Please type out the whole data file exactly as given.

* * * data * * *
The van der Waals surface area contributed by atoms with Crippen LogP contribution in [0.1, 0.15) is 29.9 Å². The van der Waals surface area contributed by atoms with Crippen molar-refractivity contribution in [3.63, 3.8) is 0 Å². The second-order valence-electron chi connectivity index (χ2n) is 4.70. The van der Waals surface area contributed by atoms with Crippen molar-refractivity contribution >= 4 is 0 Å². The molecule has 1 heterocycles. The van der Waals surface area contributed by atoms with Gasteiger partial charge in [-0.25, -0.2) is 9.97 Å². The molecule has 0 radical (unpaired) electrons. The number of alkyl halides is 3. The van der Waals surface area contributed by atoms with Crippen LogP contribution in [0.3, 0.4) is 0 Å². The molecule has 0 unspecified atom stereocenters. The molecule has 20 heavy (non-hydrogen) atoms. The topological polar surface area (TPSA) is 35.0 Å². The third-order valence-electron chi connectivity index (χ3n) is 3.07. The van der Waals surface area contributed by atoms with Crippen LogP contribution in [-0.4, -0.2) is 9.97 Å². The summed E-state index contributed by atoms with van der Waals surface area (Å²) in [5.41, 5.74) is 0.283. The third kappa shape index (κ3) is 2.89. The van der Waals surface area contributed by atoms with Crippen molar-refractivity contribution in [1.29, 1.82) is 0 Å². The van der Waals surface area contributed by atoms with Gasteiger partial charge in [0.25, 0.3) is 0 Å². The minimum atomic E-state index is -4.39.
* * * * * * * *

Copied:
The van der Waals surface area contributed by atoms with Crippen LogP contribution in [0.1, 0.15) is 29.9 Å². The van der Waals surface area contributed by atoms with Crippen molar-refractivity contribution in [3.63, 3.8) is 0 Å². The second-order valence-electron chi connectivity index (χ2n) is 4.70. The van der Waals surface area contributed by atoms with Crippen molar-refractivity contribution >= 4 is 0 Å². The molecule has 1 heterocycles. The van der Waals surface area contributed by atoms with Gasteiger partial charge in [-0.25, -0.2) is 9.97 Å². The molecule has 0 radical (unpaired) electrons. The number of alkyl halides is 3. The van der Waals surface area contributed by atoms with Crippen LogP contribution in [0.3, 0.4) is 0 Å². The molecule has 0 unspecified atom stereocenters. The molecule has 20 heavy (non-hydrogen) atoms. The topological polar surface area (TPSA) is 35.0 Å². The third-order valence-electron chi connectivity index (χ3n) is 3.07. The van der Waals surface area contributed by atoms with Crippen LogP contribution in [-0.4, -0.2) is 9.97 Å². The summed E-state index contributed by atoms with van der Waals surface area (Å²) in [5.41, 5.74) is 0.283. The third kappa shape index (κ3) is 2.89. The van der Waals surface area contributed by atoms with Crippen molar-refractivity contribution in [1.29, 1.82) is 0 Å². The van der Waals surface area contributed by atoms with Gasteiger partial charge in [0.25, 0.3) is 0 Å². The minimum atomic E-state index is -4.39.